At Election Night party in Hollywood, loud music and diversity as L.A. elects its first Jewish mayor

VICTORY: Mayor-elect Eric Garcetti told supporters at the Hollywood Palladium that it was time to

BP photo by Shoshi Miller

VICTORY: Mayor-elect Eric Garcetti told supporters at the Hollywood Palladium that it was time to “rebuild Los Angeles.” He became the city’s first Jewish mayor and won a majority of nearly every ethnic, geographic and demographic group.

By Daniel Steinberg, Staff Writer

STILL SMILING: City Controller Wendy Greuel stayed optimistic - and friendly - as the vote tally turned toward Councilman Eric Garcetti on Election Night.  Her party was at The Exchange in downtown Lo Angeles.
STILL SMILING: City Controller Wendy Greuel stayed optimistic – and friendly – as the vote tally turned toward Councilman Eric Garcetti on Election Night. Her party was at The Exchange in downtown Lo Angeles.

The Hollywood Palladium is most famous for its weekend events, but last Tuesday night it was filled with thousands of Eric Garcetti supporters cheering on their candidate. By the time the sun rose the next morning, he had defeated Wendy Greuel, and Los Angeles had elected its first Jewish mayor.

Despite the abnormally political crowd, the Palladium — located in the heart of Mr. Garcetti’s city council district — was in party mode. The venue, which holds up to 1,500 people, was nearly full. With 80’s music blasting overhead, some supporters were even willing to purchase the $12 cups of beer being sold at the bars scattered across the hall. (The Boiling Point did not partake.)

Near midnight, the DJ turned down Daft Punk’s “One More Time” and Mr. Garcetti, 42, walked onto the stage accompanied by an entourage of close friends, family and prominent supporters. Hugging his Jewish mom and Italian dad — former Los Angeles District Attorney Gil Garcetti — the mayor-elect addressed the crowd.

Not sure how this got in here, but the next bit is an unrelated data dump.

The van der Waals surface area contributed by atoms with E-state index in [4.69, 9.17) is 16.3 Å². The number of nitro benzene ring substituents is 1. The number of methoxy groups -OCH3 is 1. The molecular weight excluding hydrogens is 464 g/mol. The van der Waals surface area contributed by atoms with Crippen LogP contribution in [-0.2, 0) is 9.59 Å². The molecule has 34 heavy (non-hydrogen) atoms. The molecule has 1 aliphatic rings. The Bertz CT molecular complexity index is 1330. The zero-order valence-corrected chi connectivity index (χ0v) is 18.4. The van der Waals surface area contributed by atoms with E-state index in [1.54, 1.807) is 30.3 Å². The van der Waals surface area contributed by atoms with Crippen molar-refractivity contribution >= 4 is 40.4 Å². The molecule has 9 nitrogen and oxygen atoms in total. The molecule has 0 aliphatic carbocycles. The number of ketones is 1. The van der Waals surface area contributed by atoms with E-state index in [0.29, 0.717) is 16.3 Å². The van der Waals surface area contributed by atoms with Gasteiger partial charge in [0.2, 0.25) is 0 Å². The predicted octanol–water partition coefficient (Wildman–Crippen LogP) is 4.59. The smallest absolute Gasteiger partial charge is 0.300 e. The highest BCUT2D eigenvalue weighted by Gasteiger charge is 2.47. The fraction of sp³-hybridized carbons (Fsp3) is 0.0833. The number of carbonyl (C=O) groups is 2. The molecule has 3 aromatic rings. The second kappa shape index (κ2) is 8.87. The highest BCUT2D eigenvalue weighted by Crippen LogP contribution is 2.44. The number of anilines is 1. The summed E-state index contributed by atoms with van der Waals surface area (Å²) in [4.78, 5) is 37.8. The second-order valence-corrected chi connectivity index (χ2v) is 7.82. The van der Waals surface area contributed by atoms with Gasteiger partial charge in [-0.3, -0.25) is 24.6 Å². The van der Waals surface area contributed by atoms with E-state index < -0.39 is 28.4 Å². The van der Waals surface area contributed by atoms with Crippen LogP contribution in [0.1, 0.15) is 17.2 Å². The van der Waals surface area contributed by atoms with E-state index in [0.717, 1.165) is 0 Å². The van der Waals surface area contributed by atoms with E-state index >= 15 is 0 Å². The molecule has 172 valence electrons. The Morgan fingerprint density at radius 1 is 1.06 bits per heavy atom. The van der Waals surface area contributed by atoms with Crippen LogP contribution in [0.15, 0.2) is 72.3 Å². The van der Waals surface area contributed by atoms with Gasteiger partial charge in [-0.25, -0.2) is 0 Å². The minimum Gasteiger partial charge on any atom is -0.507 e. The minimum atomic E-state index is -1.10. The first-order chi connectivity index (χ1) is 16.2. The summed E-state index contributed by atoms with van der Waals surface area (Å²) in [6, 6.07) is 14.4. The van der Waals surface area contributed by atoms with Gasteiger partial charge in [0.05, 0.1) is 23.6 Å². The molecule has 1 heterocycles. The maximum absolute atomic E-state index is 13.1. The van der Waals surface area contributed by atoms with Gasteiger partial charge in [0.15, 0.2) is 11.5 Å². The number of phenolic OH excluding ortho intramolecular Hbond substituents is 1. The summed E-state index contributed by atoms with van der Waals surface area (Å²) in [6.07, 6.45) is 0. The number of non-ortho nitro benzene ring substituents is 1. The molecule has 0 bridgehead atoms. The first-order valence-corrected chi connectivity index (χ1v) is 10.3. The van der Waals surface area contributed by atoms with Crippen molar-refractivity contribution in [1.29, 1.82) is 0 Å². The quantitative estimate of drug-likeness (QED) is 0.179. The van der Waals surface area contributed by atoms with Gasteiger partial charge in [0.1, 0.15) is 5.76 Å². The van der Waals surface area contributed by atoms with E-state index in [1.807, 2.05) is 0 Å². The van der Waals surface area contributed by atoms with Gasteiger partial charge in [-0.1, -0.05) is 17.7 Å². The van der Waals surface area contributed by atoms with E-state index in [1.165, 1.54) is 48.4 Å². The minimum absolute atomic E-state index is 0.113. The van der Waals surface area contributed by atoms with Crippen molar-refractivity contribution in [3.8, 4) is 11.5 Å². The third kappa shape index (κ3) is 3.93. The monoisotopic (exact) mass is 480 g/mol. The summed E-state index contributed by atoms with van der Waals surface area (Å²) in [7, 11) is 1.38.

“Let me start by saying thank you,” Councilman Garcetti announced. “Thank you to the thousands of residents of L.A. who voted for strong, independent leadership to lead this city forward.”

Mr. Garcetti promised to use his office to increase job growth, keep the city safe and improve education.

“LA is worth fighting for,” he declared. “I’m ready to fight for strong schools and safe streets. I’m ready to fight for good jobs and great neighborhoods.”

The crowd was ecstatic.

 A female Jewish supporter explained her enthusiasm.

“I think it’s good that Garcetti is Jewish, but he’s also Italian, Hispanic, and even Russian on his Jewish side — that’s L.A.,” said the woman, whose first name was Carol but who wouldn’t give her last name.

“He brings people together. We need a uniter, not a divider. The best mayors we’ve had in the past knew how to unite people and bring them together, regardless of their party.”

The diversity of Mr. Garcetti’s support base was evident in what the party-ers were wearing. There were “Latinos for Eric Garcetti” lapel pins being handed out at the door, an abundance of “Blacks for Garcetti” T-shirts, and a large group of senior veterans in full army regalia.